Superintendents discuss strategies for returning to school in the fall

One Idaho school superintendent is preparing to return to normal classes this fall and doesn’t want to plan for any contingencies.

Others hope for a smooth return to school, but admit that anything is possible as the world navigates the coronavirus pandemic.

The different approaches to the future were on display during a Wednesday afternoon webinar hosted by Superintendent of Public Instruction Sherri Ybarra.

“District leaders are looking to next fall and how to apply the lessons that were learned in the recent weeks to ensure that they are prepared to help to ensure students continue learning, whatever school may look like next year,” Ybarra said.

Kevin Lancaster, superintendent of the tiny Bliss School District in southcentral Idaho, said his plans are simple.

“We’re going to go back to school, we’re going to run buses and have kids here,” Lancaster said.

“Our plan is we don’t want an alternative plan of connectivity,” he continued.

Lancaster and Bliss are in a different situation than most schools. Bliss just held a graduation ceremony to honor its seven graduates.

“The thing that is so different about us is even if they limit numbers, we are already limited,” Lancaster said. “We have 10 kids in a class.”

While Lancaster said the only connectivity he really cares about is the connectivity between the school, educators and students, other district leaders are placing a priority on securing devices and connectivity for their students.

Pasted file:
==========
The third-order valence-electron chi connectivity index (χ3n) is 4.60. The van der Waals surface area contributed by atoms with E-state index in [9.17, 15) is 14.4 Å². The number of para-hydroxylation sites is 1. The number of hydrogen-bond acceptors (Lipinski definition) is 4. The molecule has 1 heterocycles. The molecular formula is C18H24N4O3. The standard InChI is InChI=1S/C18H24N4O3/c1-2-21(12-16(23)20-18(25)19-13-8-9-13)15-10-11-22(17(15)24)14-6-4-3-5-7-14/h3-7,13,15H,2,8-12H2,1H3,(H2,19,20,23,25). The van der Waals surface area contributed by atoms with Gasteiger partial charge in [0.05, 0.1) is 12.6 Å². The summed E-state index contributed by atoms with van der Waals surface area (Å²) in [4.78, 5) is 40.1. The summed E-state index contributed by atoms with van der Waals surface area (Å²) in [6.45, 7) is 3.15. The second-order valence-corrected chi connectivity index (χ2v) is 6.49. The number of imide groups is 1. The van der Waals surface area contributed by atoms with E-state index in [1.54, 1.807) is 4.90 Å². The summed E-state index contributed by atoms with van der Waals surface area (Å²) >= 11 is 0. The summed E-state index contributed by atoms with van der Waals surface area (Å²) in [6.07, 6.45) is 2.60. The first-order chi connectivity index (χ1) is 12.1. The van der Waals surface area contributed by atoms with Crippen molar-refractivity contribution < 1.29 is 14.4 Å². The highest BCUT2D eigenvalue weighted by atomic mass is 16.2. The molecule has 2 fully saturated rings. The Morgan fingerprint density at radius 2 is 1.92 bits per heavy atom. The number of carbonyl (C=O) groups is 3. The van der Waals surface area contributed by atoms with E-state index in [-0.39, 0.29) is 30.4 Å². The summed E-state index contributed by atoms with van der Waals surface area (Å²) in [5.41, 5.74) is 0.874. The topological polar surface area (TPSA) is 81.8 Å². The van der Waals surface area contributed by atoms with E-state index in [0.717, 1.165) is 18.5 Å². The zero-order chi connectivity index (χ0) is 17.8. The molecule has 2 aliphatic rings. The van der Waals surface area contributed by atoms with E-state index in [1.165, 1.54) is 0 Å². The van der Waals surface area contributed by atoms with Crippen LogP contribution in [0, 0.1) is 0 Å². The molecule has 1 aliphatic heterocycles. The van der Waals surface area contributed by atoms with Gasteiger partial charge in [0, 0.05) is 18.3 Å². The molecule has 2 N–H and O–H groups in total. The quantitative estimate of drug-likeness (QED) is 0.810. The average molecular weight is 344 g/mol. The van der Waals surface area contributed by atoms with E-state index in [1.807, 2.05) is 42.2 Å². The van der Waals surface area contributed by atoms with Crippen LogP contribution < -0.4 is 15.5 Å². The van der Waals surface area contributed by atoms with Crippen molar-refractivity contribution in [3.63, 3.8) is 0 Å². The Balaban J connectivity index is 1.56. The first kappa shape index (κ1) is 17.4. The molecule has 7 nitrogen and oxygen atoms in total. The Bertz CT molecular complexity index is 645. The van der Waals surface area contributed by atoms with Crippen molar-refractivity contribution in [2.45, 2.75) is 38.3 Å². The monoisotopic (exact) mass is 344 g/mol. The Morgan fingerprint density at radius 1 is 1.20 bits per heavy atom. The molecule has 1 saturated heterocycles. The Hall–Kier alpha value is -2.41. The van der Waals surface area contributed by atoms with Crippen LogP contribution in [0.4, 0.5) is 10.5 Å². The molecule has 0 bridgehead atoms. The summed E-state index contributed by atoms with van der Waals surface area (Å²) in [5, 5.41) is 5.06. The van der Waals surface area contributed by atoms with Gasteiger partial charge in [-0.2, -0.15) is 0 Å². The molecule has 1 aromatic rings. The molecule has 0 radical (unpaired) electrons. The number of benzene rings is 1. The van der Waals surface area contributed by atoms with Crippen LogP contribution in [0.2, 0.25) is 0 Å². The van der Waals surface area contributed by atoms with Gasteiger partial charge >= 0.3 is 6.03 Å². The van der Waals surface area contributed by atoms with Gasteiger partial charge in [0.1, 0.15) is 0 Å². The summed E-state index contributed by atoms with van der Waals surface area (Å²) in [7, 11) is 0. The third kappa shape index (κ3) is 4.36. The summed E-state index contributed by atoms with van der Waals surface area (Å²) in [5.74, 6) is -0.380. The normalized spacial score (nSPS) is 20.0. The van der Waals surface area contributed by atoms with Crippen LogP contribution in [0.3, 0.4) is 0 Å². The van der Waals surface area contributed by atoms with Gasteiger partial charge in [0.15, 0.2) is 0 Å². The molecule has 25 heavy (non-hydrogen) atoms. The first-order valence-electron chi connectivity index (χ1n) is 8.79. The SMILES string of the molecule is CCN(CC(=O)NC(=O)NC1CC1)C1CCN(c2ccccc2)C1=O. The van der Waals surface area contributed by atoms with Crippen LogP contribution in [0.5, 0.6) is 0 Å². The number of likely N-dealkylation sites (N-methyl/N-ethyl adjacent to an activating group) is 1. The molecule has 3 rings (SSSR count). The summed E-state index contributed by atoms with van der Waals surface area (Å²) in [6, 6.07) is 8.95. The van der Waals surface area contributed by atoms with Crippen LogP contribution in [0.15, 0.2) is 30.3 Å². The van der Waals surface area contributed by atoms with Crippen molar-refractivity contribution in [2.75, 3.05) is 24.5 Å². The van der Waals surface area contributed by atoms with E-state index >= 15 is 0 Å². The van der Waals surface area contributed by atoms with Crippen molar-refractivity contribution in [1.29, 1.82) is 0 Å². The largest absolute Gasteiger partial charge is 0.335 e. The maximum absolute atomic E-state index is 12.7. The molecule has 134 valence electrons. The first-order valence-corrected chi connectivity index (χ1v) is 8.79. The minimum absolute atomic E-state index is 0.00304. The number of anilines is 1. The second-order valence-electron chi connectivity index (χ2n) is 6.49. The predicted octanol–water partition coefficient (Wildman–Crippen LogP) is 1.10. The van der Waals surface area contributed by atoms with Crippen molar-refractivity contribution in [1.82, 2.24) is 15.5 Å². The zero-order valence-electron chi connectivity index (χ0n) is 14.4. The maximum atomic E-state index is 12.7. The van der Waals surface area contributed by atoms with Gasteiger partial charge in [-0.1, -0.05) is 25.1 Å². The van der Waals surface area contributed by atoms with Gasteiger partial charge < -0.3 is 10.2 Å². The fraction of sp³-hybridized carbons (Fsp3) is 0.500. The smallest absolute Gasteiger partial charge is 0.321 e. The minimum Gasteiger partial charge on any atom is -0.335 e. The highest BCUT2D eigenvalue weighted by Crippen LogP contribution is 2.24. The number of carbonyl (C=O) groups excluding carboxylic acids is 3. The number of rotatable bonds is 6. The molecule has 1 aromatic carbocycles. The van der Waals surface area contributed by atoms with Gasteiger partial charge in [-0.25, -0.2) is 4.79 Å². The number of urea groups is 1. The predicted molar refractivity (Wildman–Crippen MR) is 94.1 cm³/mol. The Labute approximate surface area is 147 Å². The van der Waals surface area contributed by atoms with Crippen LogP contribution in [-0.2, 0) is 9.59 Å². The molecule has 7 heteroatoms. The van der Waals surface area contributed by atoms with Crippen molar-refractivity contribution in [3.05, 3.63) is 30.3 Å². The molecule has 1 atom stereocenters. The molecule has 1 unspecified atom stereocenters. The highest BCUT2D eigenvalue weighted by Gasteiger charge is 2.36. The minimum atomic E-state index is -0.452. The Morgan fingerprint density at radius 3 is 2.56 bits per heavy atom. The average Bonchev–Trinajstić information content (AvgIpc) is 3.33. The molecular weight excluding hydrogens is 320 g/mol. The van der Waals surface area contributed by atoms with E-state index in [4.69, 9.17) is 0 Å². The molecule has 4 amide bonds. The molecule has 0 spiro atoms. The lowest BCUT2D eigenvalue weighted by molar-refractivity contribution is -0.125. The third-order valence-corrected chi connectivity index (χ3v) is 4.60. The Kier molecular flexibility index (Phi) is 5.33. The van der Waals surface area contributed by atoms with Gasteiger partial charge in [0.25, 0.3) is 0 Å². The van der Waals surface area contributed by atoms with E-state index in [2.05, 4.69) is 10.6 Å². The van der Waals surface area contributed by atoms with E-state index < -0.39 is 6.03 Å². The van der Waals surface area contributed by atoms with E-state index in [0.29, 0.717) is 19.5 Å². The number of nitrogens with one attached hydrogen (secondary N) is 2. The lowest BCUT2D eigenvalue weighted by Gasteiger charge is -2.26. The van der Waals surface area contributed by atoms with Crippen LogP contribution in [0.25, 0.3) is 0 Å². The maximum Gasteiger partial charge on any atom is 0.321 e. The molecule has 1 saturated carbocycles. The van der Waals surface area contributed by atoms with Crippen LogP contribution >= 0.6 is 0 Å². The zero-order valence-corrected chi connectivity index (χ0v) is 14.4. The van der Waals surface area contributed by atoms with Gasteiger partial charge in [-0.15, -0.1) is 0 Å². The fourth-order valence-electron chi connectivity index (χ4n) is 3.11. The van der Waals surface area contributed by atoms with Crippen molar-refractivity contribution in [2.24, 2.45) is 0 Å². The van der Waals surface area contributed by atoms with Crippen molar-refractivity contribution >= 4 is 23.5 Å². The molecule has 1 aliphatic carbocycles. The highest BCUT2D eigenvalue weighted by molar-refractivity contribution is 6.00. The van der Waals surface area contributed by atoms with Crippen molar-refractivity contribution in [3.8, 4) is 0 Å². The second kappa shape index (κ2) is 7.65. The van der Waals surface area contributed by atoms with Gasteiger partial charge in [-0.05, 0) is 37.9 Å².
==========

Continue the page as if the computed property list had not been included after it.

Here are snapshots of their plans and a potential glimpse into the future.

West Ada, Idaho’s largest school district.

Superintendent Mary Ann Ranells:  “Our greatest desire is that school opens up in the fall, the buses run and things go according to our normal expectations. But we also know we have to be prepared in case that doesn’t happen, and how would we capture that attendance. So one of the things we know right away is our district has to find a way to have 1:1 devices and internet connectivity for all our students.

“We’re looking at shifting public education from a group-based system to an individual or personalized system. I mean, we’ve been talking about it for years. But I think we’re on the brink of something really exciting for public education in Idaho.”

Madison, eastern Idaho.

Superintendent Geoffrey Thomas: “The community in Eastern Idaho is very eager for us to get back to a very traditional type of reentry into school where buses run, the kids go to school, that type of thing. Obviously we will place a great emphasis on sanitizing the schools and providing masks and hand sanitizer and Clorox wipes and all those types of things.

“The overwhelming consensus from parents in my neck of the woods is they don’t want a repeat of what we’ve had since mid-March, which was an online experience. … Our experience with it has been uneven, we’ve had families with no tech, low tech, low bandwidth, one laptop for six kids.”

Lewiston, north central Idaho.

Superintendent Robert Donaldson: “We have put together some plans that are a blended learning model. What happens if we start with a reduced number of students, kind of plans along those lines. What would we do if we have a reduced number of teachers in the schools? (We’re) looking at probably something that is realistically more blended learning where you would have most of your students, hopefully, back in a traditional sense but a plan for those who are going to not come back out of fear or concern and we would  still include them in a remote learning approach.

“I would love to think that we’re going to go back in the fall exactly the way we always have but I think it’s never going to be the same. Hopefully it will be close to the same, but I can’t help but think this marks a place in time that we’re going to have to be super creative as we approach education.”



Clark Corbin

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